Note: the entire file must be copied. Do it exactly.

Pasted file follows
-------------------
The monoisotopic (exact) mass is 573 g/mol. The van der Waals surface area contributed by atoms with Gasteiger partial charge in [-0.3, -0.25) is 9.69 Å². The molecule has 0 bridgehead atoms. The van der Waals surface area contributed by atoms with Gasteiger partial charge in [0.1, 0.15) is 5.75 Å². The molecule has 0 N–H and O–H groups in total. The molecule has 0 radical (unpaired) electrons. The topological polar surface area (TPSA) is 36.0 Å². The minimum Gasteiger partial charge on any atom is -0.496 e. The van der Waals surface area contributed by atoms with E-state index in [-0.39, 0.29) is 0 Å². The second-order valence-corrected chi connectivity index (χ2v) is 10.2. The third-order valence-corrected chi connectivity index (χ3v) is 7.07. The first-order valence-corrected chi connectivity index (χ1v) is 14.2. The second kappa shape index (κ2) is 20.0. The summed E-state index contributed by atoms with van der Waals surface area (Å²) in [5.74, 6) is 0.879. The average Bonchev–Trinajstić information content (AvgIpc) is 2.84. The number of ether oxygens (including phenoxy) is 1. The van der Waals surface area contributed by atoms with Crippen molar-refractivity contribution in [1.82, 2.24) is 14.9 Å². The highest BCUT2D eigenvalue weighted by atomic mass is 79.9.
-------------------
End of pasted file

The monoisotopic (exact) mass is 573 g/mol. The van der Waals surface area contributed by atoms with Gasteiger partial charge in [-0.3, -0.25) is 9.69 Å². The molecule has 0 bridgehead atoms. The van der Waals surface area contributed by atoms with Gasteiger partial charge in [0.1, 0.15) is 5.75 Å². The molecule has 0 N–H and O–H groups in total. The molecule has 0 radical (unpaired) electrons. The topological polar surface area (TPSA) is 36.0 Å². The minimum Gasteiger partial charge on any atom is -0.496 e. The van der Waals surface area contributed by atoms with E-state index in [-0.39, 0.29) is 0 Å². The second-order valence-corrected chi connectivity index (χ2v) is 10.2. The third-order valence-corrected chi connectivity index (χ3v) is 7.07. The first-order valence-corrected chi connectivity index (χ1v) is 14.2. The second kappa shape index (κ2) is 20.0. The summed E-state index contributed by atoms with van der Waals surface area (Å²) in [5.74, 6) is 0.879. The average Bonchev–Trinajstić information content (AvgIpc) is 2.84. The number of ether oxygens (including phenoxy) is 1. The van der Waals surface area contributed by atoms with Crippen molar-refractivity contribution in [1.82, 2.24) is 14.9 Å². The highest BCUT2D eigenvalue weighted by atomic mass is 79.9.